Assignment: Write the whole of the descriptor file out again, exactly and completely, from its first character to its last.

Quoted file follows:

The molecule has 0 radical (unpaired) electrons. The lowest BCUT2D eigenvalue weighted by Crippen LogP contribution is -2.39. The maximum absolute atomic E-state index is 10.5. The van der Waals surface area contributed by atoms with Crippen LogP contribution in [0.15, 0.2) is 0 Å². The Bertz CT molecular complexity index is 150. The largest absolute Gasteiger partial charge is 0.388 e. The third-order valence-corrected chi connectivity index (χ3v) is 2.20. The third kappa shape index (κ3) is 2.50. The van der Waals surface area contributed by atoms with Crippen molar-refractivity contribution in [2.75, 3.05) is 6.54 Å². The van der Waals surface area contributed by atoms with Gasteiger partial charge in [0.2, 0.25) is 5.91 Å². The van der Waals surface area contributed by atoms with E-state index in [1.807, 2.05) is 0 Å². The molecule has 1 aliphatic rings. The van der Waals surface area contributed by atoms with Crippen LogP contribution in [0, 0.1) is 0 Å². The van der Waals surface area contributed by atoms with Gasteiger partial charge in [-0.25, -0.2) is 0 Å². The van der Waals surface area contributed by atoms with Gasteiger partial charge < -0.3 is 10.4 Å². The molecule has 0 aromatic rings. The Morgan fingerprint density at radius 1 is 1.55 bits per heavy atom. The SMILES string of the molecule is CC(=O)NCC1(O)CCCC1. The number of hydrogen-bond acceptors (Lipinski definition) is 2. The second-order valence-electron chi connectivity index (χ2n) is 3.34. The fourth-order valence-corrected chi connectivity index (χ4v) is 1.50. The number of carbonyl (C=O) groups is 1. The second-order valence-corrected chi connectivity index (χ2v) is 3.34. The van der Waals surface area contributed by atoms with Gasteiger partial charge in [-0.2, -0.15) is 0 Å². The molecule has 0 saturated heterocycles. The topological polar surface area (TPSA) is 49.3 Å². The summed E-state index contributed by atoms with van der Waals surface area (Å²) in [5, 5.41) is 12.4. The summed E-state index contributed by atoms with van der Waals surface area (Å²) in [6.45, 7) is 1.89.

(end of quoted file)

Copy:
The molecule has 0 radical (unpaired) electrons. The lowest BCUT2D eigenvalue weighted by Crippen LogP contribution is -2.39. The maximum absolute atomic E-state index is 10.5. The van der Waals surface area contributed by atoms with Crippen LogP contribution in [0.15, 0.2) is 0 Å². The Bertz CT molecular complexity index is 150. The largest absolute Gasteiger partial charge is 0.388 e. The third-order valence-corrected chi connectivity index (χ3v) is 2.20. The third kappa shape index (κ3) is 2.50. The van der Waals surface area contributed by atoms with Crippen molar-refractivity contribution in [2.75, 3.05) is 6.54 Å². The van der Waals surface area contributed by atoms with Gasteiger partial charge in [0.2, 0.25) is 5.91 Å². The van der Waals surface area contributed by atoms with E-state index in [1.807, 2.05) is 0 Å². The molecule has 1 aliphatic rings. The van der Waals surface area contributed by atoms with Crippen LogP contribution in [0, 0.1) is 0 Å². The van der Waals surface area contributed by atoms with Gasteiger partial charge in [-0.25, -0.2) is 0 Å². The van der Waals surface area contributed by atoms with Gasteiger partial charge < -0.3 is 10.4 Å². The molecule has 0 aromatic rings. The Morgan fingerprint density at radius 1 is 1.55 bits per heavy atom. The SMILES string of the molecule is CC(=O)NCC1(O)CCCC1. The number of hydrogen-bond acceptors (Lipinski definition) is 2. The second-order valence-electron chi connectivity index (χ2n) is 3.34. The fourth-order valence-corrected chi connectivity index (χ4v) is 1.50. The number of carbonyl (C=O) groups is 1. The second-order valence-corrected chi connectivity index (χ2v) is 3.34. The van der Waals surface area contributed by atoms with Gasteiger partial charge in [-0.2, -0.15) is 0 Å². The molecule has 0 saturated heterocycles. The topological polar surface area (TPSA) is 49.3 Å². The summed E-state index contributed by atoms with van der Waals surface area (Å²) in [5, 5.41) is 12.4. The summed E-state index contributed by atoms with van der Waals surface area (Å²) in [6.45, 7) is 1.89.